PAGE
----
"Acting Like A Man": What It Means To Be A Good Boss

Illustration for article titled Acting Like A Man: What It Means To Be A Good Boss

Can you talk about how men and women manage in the workplace without resorting to gendered stereotypes? Not if you're Forbes Woman. Still, it's worth asking why so many women say they prefer to work for a man.


Let's put aside, for a moment, the crudely generalizing subhead ("Male bosses are competitive and strategic thinkers. Women are team-builders and energizing. Is it reasonable to think one is better?") and take a look at the key question here. Forbes Woman asked on their Facebook page whether readers preferred to work for a man or a woman. "The majority replied, 'A man any day of the week,' to use the words of Stephanie Rovengo." There's more scientific data that shows this opinion to be held fairly broadly:

In the most recent Gallup data, from 2006, 34% of men preferred a male boss while 10% preferred a female boss, while 40% of women preferred a male boss and 26% preferred a female boss. (The remaining respondents of both genders had no preference.)


Why do people find it so hard to work for a woman? Oh wait, maybe women bosses are just crappy because women aren't meant to be in charge of anyone older than eleven. Luckily, the article has little time for that interpretation. Instead, it suggests that women bosses are judged more harshly than their male counterparts:

One explanation for the across-the-board preference of male leaders may be deeply instilled gender stereotypes held by both men and women. "The cultural model of a leader is masculine," says Eagly. "Leaders are thought to be people who are dominant and competitive and take charge and are confident. Those kinds of qualities are ascribed to men far more than women. Women are ascribed to be nice. We are, above all, nice."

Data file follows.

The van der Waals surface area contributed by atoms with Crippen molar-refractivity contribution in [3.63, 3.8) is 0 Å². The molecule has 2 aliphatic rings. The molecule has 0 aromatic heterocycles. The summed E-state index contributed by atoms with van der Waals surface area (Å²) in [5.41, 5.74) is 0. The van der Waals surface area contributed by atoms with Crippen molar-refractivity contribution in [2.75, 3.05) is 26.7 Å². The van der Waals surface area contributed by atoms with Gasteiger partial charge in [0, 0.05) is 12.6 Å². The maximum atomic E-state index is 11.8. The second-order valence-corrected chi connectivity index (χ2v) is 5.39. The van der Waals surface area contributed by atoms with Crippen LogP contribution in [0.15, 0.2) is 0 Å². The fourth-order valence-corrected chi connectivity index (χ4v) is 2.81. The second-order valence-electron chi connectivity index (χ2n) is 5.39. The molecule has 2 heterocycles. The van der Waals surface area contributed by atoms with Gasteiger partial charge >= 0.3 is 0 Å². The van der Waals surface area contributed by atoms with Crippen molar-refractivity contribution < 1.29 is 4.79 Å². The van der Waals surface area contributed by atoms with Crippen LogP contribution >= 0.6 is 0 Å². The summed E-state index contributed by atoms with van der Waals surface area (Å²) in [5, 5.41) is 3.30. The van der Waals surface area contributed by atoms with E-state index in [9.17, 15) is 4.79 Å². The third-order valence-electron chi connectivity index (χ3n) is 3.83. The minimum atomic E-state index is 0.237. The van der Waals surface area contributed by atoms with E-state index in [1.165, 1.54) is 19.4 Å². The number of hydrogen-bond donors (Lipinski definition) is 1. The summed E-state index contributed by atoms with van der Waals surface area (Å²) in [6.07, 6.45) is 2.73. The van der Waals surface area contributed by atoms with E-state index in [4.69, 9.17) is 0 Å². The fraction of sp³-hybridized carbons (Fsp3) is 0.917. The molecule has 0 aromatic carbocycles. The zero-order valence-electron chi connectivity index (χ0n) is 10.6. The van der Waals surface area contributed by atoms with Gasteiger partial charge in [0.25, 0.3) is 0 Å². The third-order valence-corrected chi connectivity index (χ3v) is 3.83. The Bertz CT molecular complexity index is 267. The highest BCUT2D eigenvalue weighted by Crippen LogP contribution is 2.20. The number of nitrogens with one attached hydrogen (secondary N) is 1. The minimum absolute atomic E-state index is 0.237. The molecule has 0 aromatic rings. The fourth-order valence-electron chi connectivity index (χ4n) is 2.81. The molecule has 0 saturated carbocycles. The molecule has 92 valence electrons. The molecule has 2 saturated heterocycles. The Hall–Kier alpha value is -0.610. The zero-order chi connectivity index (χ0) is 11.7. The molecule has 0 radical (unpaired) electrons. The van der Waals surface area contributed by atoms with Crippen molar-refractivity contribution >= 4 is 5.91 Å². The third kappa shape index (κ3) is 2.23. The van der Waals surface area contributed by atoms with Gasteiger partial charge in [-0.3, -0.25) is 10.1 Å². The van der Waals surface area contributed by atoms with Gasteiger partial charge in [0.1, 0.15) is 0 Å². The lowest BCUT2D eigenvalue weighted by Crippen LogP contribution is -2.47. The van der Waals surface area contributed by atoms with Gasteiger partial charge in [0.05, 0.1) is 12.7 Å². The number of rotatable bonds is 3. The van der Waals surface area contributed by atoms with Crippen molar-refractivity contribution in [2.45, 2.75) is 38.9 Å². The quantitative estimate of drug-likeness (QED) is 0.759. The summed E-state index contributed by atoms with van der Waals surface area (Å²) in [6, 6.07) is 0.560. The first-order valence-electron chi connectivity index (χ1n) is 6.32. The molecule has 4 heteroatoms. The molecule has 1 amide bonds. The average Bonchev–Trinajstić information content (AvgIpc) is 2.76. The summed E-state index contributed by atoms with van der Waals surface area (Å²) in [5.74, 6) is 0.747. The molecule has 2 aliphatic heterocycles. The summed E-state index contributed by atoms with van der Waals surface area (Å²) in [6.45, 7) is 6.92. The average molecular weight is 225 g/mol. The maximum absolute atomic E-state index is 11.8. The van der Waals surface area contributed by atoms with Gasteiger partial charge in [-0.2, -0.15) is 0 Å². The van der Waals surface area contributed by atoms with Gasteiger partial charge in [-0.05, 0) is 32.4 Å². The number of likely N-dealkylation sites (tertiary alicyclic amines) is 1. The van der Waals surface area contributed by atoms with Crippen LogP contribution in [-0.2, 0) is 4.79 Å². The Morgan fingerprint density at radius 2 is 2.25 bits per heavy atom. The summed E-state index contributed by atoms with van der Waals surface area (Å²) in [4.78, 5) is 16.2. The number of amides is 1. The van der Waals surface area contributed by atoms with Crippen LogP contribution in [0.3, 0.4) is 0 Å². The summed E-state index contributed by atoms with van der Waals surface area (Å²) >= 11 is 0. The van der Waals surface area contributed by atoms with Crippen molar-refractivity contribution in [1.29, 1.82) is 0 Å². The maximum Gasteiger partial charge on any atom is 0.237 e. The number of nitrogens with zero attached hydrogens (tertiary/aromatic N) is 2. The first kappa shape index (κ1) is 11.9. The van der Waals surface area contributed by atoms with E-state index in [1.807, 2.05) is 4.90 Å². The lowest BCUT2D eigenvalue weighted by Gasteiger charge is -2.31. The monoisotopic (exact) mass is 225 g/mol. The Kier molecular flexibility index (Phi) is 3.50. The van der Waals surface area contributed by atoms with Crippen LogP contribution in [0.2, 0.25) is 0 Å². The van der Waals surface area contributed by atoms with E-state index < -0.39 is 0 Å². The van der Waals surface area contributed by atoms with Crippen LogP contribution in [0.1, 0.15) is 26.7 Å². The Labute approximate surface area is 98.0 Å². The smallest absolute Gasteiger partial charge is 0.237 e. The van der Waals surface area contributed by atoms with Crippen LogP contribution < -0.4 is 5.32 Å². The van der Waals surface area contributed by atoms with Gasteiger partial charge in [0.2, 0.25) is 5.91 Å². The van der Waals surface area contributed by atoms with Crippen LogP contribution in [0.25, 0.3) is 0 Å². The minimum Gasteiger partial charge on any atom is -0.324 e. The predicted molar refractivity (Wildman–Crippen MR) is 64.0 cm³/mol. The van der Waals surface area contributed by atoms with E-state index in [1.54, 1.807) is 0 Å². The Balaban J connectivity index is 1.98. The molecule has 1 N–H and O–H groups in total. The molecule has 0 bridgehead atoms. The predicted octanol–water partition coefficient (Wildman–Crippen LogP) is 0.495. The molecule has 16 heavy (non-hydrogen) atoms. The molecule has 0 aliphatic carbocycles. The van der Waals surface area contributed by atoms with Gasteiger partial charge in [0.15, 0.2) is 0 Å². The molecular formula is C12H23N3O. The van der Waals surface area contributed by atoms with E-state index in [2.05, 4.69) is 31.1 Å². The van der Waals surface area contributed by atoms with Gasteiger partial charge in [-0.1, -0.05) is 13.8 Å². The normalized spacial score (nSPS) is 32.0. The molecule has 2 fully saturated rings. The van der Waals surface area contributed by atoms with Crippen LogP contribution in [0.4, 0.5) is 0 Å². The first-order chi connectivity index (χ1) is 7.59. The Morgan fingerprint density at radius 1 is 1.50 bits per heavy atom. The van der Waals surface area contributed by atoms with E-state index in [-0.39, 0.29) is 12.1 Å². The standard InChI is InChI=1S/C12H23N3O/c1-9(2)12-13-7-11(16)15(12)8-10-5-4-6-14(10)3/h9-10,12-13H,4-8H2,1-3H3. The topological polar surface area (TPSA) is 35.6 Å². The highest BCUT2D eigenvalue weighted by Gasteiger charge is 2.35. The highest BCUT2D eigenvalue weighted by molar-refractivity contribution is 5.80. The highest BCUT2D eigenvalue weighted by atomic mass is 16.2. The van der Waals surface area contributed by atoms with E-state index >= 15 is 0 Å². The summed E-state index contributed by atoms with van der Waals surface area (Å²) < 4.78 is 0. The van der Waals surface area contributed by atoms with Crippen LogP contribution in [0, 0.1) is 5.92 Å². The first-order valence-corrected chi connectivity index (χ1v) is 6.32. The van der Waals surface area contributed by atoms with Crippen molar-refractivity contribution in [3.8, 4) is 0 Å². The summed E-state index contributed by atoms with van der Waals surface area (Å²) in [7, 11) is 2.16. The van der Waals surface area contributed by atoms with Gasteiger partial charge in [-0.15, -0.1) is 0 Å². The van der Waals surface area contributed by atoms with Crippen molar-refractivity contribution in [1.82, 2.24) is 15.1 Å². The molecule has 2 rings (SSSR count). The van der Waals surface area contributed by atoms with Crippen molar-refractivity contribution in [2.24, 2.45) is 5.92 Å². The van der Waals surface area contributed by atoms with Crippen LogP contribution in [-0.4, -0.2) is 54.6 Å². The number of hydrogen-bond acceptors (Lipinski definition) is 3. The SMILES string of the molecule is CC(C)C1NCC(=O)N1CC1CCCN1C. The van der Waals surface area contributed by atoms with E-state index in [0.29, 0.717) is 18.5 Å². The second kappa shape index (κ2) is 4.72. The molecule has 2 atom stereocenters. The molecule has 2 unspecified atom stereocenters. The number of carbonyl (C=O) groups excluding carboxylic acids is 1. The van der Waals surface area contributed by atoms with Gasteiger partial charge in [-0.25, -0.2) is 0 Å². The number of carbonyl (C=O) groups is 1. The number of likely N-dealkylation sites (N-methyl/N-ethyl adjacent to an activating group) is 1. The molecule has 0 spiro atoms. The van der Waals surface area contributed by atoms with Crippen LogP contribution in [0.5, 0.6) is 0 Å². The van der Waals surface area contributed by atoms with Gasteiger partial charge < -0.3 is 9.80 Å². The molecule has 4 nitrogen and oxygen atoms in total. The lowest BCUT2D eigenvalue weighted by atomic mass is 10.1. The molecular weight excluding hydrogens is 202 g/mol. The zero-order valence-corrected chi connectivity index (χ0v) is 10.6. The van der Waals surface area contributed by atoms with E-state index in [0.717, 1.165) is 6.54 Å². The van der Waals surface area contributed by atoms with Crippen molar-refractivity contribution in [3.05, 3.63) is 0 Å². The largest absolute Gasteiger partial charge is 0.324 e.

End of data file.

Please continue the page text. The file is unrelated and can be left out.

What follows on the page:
This isn't new, of course. But it's disturbing to see crystallized the extent to which women have also internalized the resistance to "dominant and competitive" female leadership. What would it take to unlearn it?

Do Employees Prefer Male Or Female Bosses? [Forbes]

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We live in a society where priorities and ideals have almost always been set by men. This makes it hard for people to judge and compare the performance of women, because it will always be examined as "other".

My boss is a woman. I loathe her. She is a bad boss in the model of a stereotypical "bad female boss", which makes me loathe her more. She is gossipy. She is clique-y. She displays "mean girl" tendencies. She is moody. She is vengeful. She is particularly dismissive of younger women. She frequently leaves work to take care of her children... who are in their 20s and no longer live at home. She is imprecise and indecisive, and while she's excellent at stirring up shit, she's terrible at any form of confrontation.

Because we have these long-held and pervasive stereotypes about women in leadership (and women in general), it is easy for people to say my boss is bad because she's a woman. Since her negative traits are considered "feminine", then it must follow that her femaleness is the cause of both those traits and the way they affect her job performance.

Here's the problem: we don't view men this way. If a man is a bad boss in the exact same way, his negative traits are not seen as feminine. I have worked for men who played favorites, who avoided making decisions, who bagged their responsibilities for personal reasons, and who were emotional and took things personally. And no one ever said, "Ugh, just like a man." They just talked about how those guys were assholes and looked for a new job. Because women in positions of power are still a novelty, their failures are so easily chalked up to their femaleness, instead of the real culprit — they suck at their jobs.

I would like to dispel one stereotype though. My boss, for all her supposedly feminine flaws, is the worst communicator I've ever encountered in a work environment. I regularly receive emails like this: "pls chk Susan on clt audit - r u finished w RCP?" And I don't even work with a woman named Susan, nor do I have a client named RCP, as they don't exist.